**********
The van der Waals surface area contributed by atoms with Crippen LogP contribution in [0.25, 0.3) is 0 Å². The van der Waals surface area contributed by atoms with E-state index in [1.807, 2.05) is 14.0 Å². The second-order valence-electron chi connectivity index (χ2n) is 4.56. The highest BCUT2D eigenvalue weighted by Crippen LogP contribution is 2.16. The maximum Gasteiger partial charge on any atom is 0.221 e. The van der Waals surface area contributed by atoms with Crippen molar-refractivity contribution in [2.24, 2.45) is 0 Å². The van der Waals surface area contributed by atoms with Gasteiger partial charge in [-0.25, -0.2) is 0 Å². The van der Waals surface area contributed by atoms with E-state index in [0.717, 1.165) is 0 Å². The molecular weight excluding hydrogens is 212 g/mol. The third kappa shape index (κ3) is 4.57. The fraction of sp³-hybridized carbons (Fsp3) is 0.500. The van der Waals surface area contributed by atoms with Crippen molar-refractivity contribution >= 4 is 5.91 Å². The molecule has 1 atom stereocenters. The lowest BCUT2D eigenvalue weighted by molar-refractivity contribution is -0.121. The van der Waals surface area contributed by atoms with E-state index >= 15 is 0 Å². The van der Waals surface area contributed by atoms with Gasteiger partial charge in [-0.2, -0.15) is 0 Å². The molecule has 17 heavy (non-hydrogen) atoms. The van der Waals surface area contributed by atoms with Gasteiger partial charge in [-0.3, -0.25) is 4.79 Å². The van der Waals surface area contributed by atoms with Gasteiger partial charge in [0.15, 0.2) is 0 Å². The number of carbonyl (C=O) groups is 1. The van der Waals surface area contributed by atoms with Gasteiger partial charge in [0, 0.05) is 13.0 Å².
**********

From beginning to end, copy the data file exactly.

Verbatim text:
The van der Waals surface area contributed by atoms with Crippen LogP contribution in [0.25, 0.3) is 0 Å². The van der Waals surface area contributed by atoms with E-state index in [1.807, 2.05) is 14.0 Å². The second-order valence-electron chi connectivity index (χ2n) is 4.56. The highest BCUT2D eigenvalue weighted by Crippen LogP contribution is 2.16. The maximum Gasteiger partial charge on any atom is 0.221 e. The van der Waals surface area contributed by atoms with Crippen molar-refractivity contribution in [2.24, 2.45) is 0 Å². The van der Waals surface area contributed by atoms with Gasteiger partial charge in [-0.25, -0.2) is 0 Å². The van der Waals surface area contributed by atoms with E-state index in [0.717, 1.165) is 0 Å². The molecular weight excluding hydrogens is 212 g/mol. The third kappa shape index (κ3) is 4.57. The fraction of sp³-hybridized carbons (Fsp3) is 0.500. The van der Waals surface area contributed by atoms with Crippen molar-refractivity contribution >= 4 is 5.91 Å². The molecule has 1 atom stereocenters. The lowest BCUT2D eigenvalue weighted by molar-refractivity contribution is -0.121. The van der Waals surface area contributed by atoms with E-state index >= 15 is 0 Å². The van der Waals surface area contributed by atoms with Gasteiger partial charge in [-0.2, -0.15) is 0 Å². The molecule has 17 heavy (non-hydrogen) atoms. The van der Waals surface area contributed by atoms with Gasteiger partial charge in [-0.3, -0.25) is 4.79 Å². The van der Waals surface area contributed by atoms with Gasteiger partial charge in [0.15, 0.2) is 0 Å². The number of carbonyl (C=O) groups is 1. The van der Waals surface area contributed by atoms with Gasteiger partial charge in [0, 0.05) is 13.0 Å².